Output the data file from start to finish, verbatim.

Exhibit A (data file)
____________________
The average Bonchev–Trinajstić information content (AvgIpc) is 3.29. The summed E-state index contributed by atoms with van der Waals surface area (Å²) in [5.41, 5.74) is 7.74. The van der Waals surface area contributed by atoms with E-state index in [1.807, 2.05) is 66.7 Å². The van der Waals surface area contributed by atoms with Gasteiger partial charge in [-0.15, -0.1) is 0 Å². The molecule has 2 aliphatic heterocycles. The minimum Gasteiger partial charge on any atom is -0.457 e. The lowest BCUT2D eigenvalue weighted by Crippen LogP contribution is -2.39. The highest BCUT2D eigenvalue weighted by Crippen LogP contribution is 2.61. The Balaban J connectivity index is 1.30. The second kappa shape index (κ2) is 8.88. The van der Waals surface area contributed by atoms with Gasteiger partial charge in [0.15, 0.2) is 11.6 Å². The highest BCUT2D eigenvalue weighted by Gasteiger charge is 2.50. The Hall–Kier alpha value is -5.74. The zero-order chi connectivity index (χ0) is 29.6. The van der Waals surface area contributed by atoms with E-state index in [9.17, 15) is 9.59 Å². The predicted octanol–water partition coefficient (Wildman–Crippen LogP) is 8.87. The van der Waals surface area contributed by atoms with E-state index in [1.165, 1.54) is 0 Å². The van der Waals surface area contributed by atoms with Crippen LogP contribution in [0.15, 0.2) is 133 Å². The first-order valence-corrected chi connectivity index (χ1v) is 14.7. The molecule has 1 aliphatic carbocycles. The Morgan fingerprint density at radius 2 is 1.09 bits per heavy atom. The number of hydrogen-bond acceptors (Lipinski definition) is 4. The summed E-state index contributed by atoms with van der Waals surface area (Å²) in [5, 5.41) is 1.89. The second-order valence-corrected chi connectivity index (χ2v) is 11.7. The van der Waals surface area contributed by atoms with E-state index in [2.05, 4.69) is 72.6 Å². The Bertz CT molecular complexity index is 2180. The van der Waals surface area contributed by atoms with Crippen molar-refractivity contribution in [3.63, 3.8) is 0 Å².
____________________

The average Bonchev–Trinajstić information content (AvgIpc) is 3.29. The summed E-state index contributed by atoms with van der Waals surface area (Å²) in [5.41, 5.74) is 7.74. The van der Waals surface area contributed by atoms with E-state index in [1.807, 2.05) is 66.7 Å². The van der Waals surface area contributed by atoms with Gasteiger partial charge in [-0.15, -0.1) is 0 Å². The molecule has 2 aliphatic heterocycles. The minimum Gasteiger partial charge on any atom is -0.457 e. The lowest BCUT2D eigenvalue weighted by Crippen LogP contribution is -2.39. The highest BCUT2D eigenvalue weighted by Crippen LogP contribution is 2.61. The Balaban J connectivity index is 1.30. The second kappa shape index (κ2) is 8.88. The van der Waals surface area contributed by atoms with Gasteiger partial charge in [0.15, 0.2) is 11.6 Å². The highest BCUT2D eigenvalue weighted by Gasteiger charge is 2.50. The Hall–Kier alpha value is -5.74. The zero-order chi connectivity index (χ0) is 29.6. The van der Waals surface area contributed by atoms with E-state index in [9.17, 15) is 9.59 Å². The predicted octanol–water partition coefficient (Wildman–Crippen LogP) is 8.87. The van der Waals surface area contributed by atoms with E-state index in [1.165, 1.54) is 0 Å². The van der Waals surface area contributed by atoms with Crippen LogP contribution in [0.15, 0.2) is 133 Å². The first-order valence-corrected chi connectivity index (χ1v) is 14.7. The molecule has 1 aliphatic carbocycles. The Morgan fingerprint density at radius 2 is 1.09 bits per heavy atom. The number of hydrogen-bond acceptors (Lipinski definition) is 4. The summed E-state index contributed by atoms with van der Waals surface area (Å²) in [5, 5.41) is 1.89. The second-order valence-corrected chi connectivity index (χ2v) is 11.7. The van der Waals surface area contributed by atoms with E-state index in [2.05, 4.69) is 72.6 Å². The Bertz CT molecular complexity index is 2180. The van der Waals surface area contributed by atoms with Crippen molar-refractivity contribution in [3.63, 3.8) is 0 Å².